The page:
I recently read comments on an article about a new platform that allows teachers to sell their lesson plans to teachers worldwide. In a response to the article, one person commented that the quality of student has decreased and others agreed with his assessment.
How dare we even talk about the “quality” of a student? A student comes to school as a “tabula rasa” (blank slate) and as teachers, we are responsible for developing a quality student.
An expectation of “student quality” suggests that some students are predisposed to successfully complete the teacher’s work and others are not. Thus if they do not succeed in a particular teacher’s classroom then it must be the student that is the problem. To be clear, I am not suggesting that students should be passive participants nor that all the responsibility for learning rests on the teacher.
Mr. Miyagi (left) taught Danny Karate to build his confidence and prepare him for a tournament.
There is a line by Mr. Miyagi from the Karate Kid that reads, “no such thing as bad student, only bad teacher.” I agree with this line, but I would not necessarily use the word “bad” to describe teacher. Instead I would replace it with unsuccessful.
I believe every student is capable of achieving great success, the only question is how they will achieve it. As teachers, it is OUR job to find a way to reach that student. Can EACH of us reach EVERY student? Absolutely not. There are some students we will simply not be able to reach. However, that is not because the student is unreachable or his quality is low. It is because that particular teacher could not reach that particular student. That is not a bad reflection on the teacher. That does not mean the teacher is bad. It simply means the teacher was not successful with that particular student. Thus, this student is simply to be reached by another teacher. Continue reading
Previously, I wrote a blog post about how spectacular mistakes can lead to spectacular success. Without letting go of fear of the former, we cannot have the latter. In this post I want to discuss why we should get excited about making mistakes – many of them. Perhaps it’s poor writing fashion, but I will risk giving away the punch line up front: with every mistake we make, we learn at least one thing that doesn’t work and have the opportunity to discover at least one correction. If we look at it that way, our technique can only improve with every mistake we make, thus the more mistakes we make, the better off we are.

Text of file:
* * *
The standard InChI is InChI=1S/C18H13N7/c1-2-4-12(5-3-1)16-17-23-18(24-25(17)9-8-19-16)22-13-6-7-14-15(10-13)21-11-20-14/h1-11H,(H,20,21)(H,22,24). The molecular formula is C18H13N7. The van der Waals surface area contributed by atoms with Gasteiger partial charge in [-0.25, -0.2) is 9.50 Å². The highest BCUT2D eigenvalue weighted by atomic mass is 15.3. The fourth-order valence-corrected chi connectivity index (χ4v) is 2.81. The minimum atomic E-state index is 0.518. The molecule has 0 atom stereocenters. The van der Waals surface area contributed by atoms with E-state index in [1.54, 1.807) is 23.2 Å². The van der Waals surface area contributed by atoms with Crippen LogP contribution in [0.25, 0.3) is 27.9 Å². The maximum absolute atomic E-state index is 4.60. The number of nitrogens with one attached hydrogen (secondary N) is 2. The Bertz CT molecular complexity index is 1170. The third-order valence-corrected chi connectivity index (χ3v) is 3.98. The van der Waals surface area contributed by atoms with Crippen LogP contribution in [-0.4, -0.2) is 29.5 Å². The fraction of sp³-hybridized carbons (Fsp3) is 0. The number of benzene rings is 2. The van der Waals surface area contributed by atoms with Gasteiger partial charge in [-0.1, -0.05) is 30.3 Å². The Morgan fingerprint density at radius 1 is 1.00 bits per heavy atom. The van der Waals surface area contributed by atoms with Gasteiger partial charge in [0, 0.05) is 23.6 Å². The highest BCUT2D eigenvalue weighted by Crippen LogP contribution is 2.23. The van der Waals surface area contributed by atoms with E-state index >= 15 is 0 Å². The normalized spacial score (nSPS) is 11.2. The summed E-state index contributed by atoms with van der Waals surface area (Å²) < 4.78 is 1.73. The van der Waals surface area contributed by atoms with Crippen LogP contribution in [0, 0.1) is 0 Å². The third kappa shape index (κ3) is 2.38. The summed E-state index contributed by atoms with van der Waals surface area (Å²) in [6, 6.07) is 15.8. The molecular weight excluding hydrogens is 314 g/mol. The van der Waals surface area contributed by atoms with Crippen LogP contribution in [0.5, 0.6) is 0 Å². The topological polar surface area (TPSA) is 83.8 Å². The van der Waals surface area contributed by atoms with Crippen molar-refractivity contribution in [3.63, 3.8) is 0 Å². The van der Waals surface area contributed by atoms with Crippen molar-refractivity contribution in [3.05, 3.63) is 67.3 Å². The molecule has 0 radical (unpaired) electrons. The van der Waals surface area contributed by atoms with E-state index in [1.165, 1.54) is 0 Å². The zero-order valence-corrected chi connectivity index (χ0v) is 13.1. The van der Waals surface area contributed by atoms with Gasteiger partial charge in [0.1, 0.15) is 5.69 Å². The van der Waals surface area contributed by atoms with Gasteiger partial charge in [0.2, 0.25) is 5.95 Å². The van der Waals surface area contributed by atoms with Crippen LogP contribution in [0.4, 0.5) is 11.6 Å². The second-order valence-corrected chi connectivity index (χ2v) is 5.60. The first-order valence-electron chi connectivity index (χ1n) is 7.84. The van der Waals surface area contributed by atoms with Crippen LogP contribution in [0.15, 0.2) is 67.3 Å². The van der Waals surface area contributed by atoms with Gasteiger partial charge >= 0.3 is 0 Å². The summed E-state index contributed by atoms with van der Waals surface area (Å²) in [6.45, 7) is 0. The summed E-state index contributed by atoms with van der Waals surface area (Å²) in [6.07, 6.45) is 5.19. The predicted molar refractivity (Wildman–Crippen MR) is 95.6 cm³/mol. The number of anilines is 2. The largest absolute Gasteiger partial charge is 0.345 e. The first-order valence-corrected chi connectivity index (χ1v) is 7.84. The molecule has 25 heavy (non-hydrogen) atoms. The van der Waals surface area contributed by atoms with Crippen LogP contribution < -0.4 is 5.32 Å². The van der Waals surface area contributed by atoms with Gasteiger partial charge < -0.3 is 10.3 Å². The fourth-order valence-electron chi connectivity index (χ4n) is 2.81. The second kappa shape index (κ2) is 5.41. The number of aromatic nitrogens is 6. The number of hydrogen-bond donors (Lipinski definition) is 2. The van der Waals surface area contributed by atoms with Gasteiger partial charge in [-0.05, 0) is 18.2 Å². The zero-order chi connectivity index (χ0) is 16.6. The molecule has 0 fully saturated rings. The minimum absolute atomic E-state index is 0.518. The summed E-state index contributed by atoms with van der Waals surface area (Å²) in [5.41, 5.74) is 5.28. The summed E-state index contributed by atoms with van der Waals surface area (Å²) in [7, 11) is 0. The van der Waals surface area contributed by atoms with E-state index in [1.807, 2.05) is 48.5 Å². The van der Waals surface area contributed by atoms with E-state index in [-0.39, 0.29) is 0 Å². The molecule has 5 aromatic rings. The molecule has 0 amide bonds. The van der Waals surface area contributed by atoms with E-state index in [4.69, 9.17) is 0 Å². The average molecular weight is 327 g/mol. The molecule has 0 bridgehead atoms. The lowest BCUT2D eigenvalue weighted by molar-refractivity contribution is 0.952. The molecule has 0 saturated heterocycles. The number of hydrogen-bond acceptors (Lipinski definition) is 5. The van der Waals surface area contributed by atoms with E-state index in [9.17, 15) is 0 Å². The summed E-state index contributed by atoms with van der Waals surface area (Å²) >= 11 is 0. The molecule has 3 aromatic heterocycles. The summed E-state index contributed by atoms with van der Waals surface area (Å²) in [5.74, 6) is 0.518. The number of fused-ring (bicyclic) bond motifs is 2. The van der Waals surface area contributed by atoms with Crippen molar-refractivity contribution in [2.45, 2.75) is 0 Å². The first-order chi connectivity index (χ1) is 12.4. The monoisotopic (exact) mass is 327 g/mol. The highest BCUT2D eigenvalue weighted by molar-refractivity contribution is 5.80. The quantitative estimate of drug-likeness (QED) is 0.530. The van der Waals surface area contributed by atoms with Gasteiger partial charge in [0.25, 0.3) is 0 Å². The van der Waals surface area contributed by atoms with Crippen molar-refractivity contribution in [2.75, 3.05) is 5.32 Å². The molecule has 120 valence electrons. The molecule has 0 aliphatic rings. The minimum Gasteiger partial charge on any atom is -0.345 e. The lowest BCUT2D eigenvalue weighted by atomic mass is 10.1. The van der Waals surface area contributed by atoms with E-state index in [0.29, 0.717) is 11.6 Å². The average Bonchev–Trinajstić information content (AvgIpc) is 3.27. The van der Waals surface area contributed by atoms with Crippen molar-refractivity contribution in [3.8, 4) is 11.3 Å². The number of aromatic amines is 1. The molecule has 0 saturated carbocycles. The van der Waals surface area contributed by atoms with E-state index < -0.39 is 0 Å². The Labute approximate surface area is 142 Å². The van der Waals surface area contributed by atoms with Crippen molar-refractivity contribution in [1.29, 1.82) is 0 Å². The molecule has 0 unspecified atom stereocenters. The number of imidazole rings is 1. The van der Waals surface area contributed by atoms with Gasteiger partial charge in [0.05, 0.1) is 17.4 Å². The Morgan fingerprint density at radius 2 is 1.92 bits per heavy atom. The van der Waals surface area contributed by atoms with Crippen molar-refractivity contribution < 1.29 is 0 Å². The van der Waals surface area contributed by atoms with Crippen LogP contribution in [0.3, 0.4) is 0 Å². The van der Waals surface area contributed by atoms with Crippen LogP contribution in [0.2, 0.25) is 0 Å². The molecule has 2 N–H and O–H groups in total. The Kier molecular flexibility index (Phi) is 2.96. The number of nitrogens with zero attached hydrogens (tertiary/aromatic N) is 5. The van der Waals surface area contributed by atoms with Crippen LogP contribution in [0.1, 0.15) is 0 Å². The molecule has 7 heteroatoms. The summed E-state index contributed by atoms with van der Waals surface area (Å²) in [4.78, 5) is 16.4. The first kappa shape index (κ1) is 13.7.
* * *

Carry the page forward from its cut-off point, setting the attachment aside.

Since moving back to NYC from St. Louis, I have had significantly more opportunities to spend time with my baby niece. In the last few months she has been working on walking. I am not sure there is any better example by which to observe the learning process. Babies have no sense of self-consciousness thus they cannot be hindered or distracted by it. Babies simply try and try again. I have watched my niece walk along the walls, furniture, or while supported by both hands. One day I refused to take her other hand and only extended a finger for her to hold on to – she complied. She was doing fine and then she lost her footing and she fell – broke my heart. Continue reading
Mistakes are often penalized in our current educational system. For instance, you raise your hand with a wrong answer and it’s often followed by “wrong, anyone else?” Or you receive a grade on a test without ever exploring your mistakes in depth to learn what was done incorrectly and how it could have been approached differently or why it was very close but simply off by one or two minor details. Another demonstration of this punishment system is the rewards and positive labels that are assigned to students that make few or no mistakes and conversely the negative labels assigned to those that do make mistakes. Just imagine how poorly Thomas Edison would have scored in a class dubbed “Making a Light Bulb.” He would have been “wrong” over 1,000 times! Continue reading